Arizona Woman Caught Trafficking Fentanyl and Heroin on Interstate 5

An Arizona woman is facing federal charges after she was caught trafficking approximately 45,000 counterfeit oxycodone pills containing fentanyl and several additional pounds of bulk heroin on Interstate 5 near Salem earlier this month.

Nancy Garcia, 47, of Yuma County, Arizona, was charged in federal court with possessing with intent to distribute fentanyl and heroin.

According to court documents, Garcia was stopped by an Oregon State Police trooper on I-5 on January 16. Police said Garcia was the sole occupant of the vehicle and was traveling with a statue of Santa Muerte, a saint-like figure in folk Catholicism and Mexican neopaganism some individuals believe offers protection in drug trafficking.

Garcia first told the trooper she was traveling to Seattle, but later admitted she planned to spend a week in Portland. The trooper searched Garcia’s vehicle and reportedly found more than 10 pounds of counterfeit oxycodone pills containing fentanyl and five and a half pounds of bulk heroin in a bag on the floor behind the driver’s seat.

The trooper placed Garcia under arrest and transported the drugs to a law enforcement lab for further evaluation.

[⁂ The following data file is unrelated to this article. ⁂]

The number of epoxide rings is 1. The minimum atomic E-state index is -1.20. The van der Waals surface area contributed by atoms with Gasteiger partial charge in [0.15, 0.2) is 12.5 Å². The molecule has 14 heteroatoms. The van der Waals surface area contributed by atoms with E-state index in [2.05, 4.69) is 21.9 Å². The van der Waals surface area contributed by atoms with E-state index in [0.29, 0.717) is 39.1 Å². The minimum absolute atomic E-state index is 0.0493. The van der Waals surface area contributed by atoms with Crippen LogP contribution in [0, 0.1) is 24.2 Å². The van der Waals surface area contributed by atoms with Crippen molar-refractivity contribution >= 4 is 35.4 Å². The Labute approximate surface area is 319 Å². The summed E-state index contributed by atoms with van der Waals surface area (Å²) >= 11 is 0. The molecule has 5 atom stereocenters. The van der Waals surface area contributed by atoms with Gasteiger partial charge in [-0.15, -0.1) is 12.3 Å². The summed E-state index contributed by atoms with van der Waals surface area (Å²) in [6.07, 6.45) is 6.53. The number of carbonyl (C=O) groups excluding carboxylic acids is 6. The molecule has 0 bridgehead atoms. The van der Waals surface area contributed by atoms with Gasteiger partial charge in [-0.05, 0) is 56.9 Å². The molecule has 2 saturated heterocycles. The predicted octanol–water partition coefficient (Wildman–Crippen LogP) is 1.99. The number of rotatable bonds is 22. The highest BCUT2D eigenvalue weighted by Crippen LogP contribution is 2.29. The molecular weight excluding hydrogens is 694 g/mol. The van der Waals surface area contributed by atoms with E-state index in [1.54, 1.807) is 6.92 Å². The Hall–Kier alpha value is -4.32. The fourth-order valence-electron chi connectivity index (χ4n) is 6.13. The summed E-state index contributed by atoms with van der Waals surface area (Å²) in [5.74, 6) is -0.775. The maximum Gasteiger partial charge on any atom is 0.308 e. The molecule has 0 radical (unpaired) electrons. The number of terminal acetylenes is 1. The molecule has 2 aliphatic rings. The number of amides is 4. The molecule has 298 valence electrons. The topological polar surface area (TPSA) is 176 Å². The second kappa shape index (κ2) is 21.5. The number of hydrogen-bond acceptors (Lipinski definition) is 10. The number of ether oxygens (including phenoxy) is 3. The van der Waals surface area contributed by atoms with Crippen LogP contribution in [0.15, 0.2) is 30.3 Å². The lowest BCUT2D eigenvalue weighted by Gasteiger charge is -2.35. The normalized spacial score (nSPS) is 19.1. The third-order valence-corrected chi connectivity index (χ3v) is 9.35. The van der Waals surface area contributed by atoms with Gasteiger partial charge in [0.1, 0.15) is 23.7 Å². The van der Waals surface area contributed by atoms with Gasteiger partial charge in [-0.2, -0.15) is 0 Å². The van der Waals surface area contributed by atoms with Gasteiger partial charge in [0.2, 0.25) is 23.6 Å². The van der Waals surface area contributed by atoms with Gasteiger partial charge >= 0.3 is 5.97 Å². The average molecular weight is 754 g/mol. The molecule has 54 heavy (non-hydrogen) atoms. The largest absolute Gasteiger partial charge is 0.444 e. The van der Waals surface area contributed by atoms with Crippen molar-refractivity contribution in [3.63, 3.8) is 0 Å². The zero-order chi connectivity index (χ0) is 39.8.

A former Portland resident living in Phoenix was entenced to five years in federal prison in December after he and an accomplice were stopped traveling in a vehicle with 12,000 fentanyl pills on Highway 26 near Government Camp.

Garcia made her first appearance in federal court on January 18 before U.S. Magistrate Judge Youlee Yim You. She was ordered detained pending further court proceedings. This case is being investigated jointly by the U.S. Drug Enforcement Administration and OSP. It is being prosecuted by Paul T. Maloney, assistant U.S. attorney for the District of Oregon.

Clackamas County, like much of the state, is in the midst of a fentanyl crisis — as evidenced by a sharp increase in overdoses of the powerful and potentially deadly opioid over the past two years.

Opioid overdose hospitalizations in the state increased 18% from 2021 to 2022, while hospitalizations related to fentanyl and other synthetic opioids more than doubled. Oregon now ranks first in prescription opioid misuse and last in access to treatment — with one in five Oregonians needing but not receiving treatment.

Fentanyl is a synthetic opiate found in counterfeit prescription drugs, estimated to be 50 to 100 times more potent than morphine. Even a small amount can be lethal.

Last year, federal authorities made what was believed to have been the largest fentanyl bust in state history in the parking lot of the Oregon City Home Depot in Clackamas County, seizing about 150,000 counterfeit oxycodone pills made with fentanyl and about 20 pounds of fentanyl powder in a sting operation.

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